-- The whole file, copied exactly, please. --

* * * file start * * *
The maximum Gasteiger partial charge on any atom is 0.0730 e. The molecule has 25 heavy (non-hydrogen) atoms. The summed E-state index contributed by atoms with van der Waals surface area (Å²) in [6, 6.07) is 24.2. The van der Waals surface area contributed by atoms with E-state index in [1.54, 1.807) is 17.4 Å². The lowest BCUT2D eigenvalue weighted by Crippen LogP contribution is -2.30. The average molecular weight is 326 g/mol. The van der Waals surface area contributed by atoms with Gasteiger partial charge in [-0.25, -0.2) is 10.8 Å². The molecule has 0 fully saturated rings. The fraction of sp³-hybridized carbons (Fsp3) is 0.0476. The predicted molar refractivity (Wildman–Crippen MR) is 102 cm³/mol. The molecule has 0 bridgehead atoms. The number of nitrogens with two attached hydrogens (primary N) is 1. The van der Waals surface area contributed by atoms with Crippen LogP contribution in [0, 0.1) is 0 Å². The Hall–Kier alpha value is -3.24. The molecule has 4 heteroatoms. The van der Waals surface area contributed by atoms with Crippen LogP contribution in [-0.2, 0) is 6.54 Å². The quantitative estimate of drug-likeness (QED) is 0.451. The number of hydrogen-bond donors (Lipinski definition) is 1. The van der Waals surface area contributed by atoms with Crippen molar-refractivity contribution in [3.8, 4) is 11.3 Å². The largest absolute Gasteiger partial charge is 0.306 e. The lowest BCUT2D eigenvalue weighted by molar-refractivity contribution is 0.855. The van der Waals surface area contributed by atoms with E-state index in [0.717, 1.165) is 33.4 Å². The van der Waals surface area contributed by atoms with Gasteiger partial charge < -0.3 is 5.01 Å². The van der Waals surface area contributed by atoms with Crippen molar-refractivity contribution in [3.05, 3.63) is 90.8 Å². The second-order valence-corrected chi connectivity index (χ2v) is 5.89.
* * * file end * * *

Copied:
The maximum Gasteiger partial charge on any atom is 0.0730 e. The molecule has 25 heavy (non-hydrogen) atoms. The summed E-state index contributed by atoms with van der Waals surface area (Å²) in [6, 6.07) is 24.2. The van der Waals surface area contributed by atoms with E-state index in [1.54, 1.807) is 17.4 Å². The lowest BCUT2D eigenvalue weighted by Crippen LogP contribution is -2.30. The average molecular weight is 326 g/mol. The van der Waals surface area contributed by atoms with Gasteiger partial charge in [-0.25, -0.2) is 10.8 Å². The molecule has 0 fully saturated rings. The fraction of sp³-hybridized carbons (Fsp3) is 0.0476. The predicted molar refractivity (Wildman–Crippen MR) is 102 cm³/mol. The molecule has 0 bridgehead atoms. The number of nitrogens with two attached hydrogens (primary N) is 1. The van der Waals surface area contributed by atoms with Crippen LogP contribution in [0, 0.1) is 0 Å². The Hall–Kier alpha value is -3.24. The molecule has 4 heteroatoms. The van der Waals surface area contributed by atoms with Crippen LogP contribution in [-0.2, 0) is 6.54 Å². The quantitative estimate of drug-likeness (QED) is 0.451. The number of hydrogen-bond donors (Lipinski definition) is 1. The van der Waals surface area contributed by atoms with Crippen molar-refractivity contribution in [3.8, 4) is 11.3 Å². The largest absolute Gasteiger partial charge is 0.306 e. The lowest BCUT2D eigenvalue weighted by molar-refractivity contribution is 0.855. The van der Waals surface area contributed by atoms with E-state index in [0.717, 1.165) is 33.4 Å². The van der Waals surface area contributed by atoms with Gasteiger partial charge < -0.3 is 5.01 Å². The van der Waals surface area contributed by atoms with Crippen molar-refractivity contribution in [3.05, 3.63) is 90.8 Å². The second-order valence-corrected chi connectivity index (χ2v) is 5.89.